March 20 (Bloomberg) -- Since the Federal Election Commission has shown itself to be virtually incapable of ensuring transparency in campaign finance, it would be nice if someone else picked up the slack. It turns out someone can.
The Federal Communications Commission has proposed requiring broadcasters to post online the name of anyone who buys time for political advertising along with the purchase price and airdates. It’s an excellent idea, made more salient in an era of shady super-PACs. It can be accomplished with no great effort by broadcasters.
In fact, television stations are already required to make this information available to the public. And it is -- if you go to a local station, in person, and ask someone to dig through a file cabinet.
The FCC thinks there’s room for improvement. The commission would like the information uploaded and stored digitally on a centralized database that it would administer. This would allow anyone who’s interested to see who is paying for political ads, what they are paying for them and where they are being broadcast. It would also allow broadcasters to meet the public-interest obligation they bear in return for their use of public spectrum, which yielded them an estimated $2.3 billion in political ad spending alone in the 2010 campaign and will probably produce even more political revenue this year.
The proposal has been met with predictable wails. Deploying the partisan cliche of the season, Robert McDowell, the sole Republican of the FCC’s three commissioners -- two short of its five-person mandate -- has called it a “jobs destroyer.” On the other hand, Hearst Television Inc. warned that the change from paper to digital could require as many as four new full-time employees per station, costing each station as much as $140,000 per year.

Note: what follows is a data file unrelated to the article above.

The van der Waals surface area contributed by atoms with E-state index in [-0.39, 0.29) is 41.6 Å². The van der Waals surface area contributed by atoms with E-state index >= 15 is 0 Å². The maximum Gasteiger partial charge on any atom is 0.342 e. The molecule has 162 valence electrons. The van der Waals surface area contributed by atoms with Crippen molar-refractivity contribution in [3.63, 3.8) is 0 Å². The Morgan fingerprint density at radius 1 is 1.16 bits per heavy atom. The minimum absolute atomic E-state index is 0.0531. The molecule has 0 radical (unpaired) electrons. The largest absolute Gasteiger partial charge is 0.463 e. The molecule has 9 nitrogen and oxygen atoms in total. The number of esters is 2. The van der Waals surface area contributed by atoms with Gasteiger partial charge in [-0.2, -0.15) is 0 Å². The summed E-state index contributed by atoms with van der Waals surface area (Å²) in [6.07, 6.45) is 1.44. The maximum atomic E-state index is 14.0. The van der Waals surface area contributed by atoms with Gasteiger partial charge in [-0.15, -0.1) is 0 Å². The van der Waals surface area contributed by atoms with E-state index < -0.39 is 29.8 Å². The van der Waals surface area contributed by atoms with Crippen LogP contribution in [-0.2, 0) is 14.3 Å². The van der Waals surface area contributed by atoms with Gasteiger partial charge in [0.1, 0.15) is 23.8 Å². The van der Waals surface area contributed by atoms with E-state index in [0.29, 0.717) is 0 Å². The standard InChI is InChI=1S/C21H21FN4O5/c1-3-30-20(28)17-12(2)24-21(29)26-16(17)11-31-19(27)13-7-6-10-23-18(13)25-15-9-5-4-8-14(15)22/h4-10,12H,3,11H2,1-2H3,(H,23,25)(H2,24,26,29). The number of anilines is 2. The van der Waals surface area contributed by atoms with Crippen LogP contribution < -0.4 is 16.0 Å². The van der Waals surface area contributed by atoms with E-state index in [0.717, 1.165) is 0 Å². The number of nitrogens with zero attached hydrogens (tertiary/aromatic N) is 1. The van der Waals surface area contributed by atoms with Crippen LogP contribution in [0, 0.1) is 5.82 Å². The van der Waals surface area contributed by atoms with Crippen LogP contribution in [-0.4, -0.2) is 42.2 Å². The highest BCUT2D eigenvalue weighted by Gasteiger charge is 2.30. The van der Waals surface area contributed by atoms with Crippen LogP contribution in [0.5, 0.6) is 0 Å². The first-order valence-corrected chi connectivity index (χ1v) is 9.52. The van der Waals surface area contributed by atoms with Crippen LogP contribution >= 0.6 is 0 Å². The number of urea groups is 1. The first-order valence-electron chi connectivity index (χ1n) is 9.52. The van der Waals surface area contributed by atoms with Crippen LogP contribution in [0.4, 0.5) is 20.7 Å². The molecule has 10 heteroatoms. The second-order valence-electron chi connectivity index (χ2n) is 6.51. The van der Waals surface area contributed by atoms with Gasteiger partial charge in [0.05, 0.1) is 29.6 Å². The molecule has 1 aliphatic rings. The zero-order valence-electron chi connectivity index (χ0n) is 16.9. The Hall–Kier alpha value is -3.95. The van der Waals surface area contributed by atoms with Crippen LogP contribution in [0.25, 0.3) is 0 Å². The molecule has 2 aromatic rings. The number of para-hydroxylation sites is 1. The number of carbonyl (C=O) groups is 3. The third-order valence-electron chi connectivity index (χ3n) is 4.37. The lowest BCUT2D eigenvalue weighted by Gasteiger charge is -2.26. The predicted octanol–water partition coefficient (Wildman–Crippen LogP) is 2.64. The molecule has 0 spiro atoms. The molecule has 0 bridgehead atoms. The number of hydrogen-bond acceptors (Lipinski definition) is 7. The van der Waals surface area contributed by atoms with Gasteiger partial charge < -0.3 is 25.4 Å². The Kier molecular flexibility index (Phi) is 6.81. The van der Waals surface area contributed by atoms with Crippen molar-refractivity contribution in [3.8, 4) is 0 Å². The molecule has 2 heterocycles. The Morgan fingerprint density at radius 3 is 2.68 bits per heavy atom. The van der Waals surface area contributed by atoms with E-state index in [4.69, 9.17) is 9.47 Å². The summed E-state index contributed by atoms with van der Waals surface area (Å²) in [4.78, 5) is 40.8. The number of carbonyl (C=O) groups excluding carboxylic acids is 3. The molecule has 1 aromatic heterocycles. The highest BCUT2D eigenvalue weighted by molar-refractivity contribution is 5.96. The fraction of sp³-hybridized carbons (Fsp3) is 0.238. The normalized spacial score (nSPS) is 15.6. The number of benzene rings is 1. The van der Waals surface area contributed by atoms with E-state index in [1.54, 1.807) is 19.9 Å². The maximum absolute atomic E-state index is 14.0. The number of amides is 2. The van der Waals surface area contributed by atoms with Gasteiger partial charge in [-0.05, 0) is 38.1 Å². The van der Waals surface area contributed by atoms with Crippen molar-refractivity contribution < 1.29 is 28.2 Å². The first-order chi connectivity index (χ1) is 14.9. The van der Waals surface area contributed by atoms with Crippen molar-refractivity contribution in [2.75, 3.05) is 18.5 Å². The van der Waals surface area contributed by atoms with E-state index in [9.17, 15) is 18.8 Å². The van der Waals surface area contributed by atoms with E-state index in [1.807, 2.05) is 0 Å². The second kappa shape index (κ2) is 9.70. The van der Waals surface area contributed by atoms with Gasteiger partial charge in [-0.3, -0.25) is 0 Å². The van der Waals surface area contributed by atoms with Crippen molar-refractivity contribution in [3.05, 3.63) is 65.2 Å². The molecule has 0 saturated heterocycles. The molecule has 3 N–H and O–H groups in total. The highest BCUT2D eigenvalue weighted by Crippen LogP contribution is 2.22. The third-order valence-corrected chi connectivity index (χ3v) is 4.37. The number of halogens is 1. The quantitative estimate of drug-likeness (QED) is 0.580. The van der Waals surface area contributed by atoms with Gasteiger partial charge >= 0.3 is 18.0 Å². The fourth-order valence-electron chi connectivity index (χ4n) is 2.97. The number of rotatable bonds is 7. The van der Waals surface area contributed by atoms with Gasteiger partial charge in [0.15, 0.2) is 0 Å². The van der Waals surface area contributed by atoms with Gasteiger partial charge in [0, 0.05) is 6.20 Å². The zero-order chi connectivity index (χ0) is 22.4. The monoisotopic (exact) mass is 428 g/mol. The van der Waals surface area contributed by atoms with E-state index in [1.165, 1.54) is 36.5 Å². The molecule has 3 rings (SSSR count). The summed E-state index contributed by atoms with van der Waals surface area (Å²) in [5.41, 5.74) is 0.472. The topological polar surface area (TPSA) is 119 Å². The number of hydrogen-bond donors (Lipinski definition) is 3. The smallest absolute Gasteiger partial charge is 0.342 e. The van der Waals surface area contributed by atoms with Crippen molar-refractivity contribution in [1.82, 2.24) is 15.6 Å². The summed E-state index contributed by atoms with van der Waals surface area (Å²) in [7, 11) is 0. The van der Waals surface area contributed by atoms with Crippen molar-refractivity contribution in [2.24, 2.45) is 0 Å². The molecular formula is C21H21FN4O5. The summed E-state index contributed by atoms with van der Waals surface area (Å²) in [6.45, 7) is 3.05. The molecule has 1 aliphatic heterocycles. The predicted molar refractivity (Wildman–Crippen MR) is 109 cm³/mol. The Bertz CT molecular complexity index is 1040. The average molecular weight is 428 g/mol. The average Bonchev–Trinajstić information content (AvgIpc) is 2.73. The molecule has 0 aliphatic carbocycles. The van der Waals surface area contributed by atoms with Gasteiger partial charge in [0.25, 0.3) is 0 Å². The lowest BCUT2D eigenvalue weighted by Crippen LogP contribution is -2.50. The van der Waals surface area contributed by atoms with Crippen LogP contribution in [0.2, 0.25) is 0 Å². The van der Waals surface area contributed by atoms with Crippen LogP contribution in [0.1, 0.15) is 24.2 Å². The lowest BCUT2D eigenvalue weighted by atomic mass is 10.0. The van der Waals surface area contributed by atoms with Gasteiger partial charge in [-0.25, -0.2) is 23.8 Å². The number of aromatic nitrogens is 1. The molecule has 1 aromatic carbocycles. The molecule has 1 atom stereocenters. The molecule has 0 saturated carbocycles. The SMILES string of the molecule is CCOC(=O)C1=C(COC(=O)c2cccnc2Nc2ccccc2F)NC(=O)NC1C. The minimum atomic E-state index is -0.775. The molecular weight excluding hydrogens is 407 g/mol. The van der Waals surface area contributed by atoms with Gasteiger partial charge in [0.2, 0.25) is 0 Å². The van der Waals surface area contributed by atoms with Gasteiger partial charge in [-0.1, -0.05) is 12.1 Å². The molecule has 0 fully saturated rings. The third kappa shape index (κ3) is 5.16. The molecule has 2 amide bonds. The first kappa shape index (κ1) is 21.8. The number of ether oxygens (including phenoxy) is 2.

Neither claim is credible. However, broadcasters are understandably concerned about regulatory mission creep. The FCC should allay those fears by making sure disclosure documents are standardized, digitally scannable and restricted to essential information. Perhaps a greater concern to stations is the likelihood that readily accessible disclosure data will lead to a loss of control over pricing. Once that information moves from the back of a drawer to the Internet, not only campaign watchdogs but also commercial time buyers will have a fuller, more timely picture of the television marketplace.
In a reply to the FCC, one group of broadcasters acknowledged the need for information about political spending, but said it “is not immediate and can be satisfied by visiting the station either during or after the election campaign.” Really? The point is to know what’s happening with political spending in real time, so voters can factor it into their decisions at the ballot box. It’s impossible for even the most dedicated researchers to visit most, let alone every, television station. And “after the election campaign” is a bit slow for a functioning democracy.
Broadcasters contend their industry is being drafted to compensate for the deficiencies of the campaign finance system. They have a point. But modernizing existing disclosure requirements is not too onerous a burden. Given the shabby state of campaign-finance disclosure, the FCC shouldn’t wait until after November to adopt its sensible idea. For the next election cycle, it should require digital disclosure by large cable and radio stations. The expense is not great. The need is.
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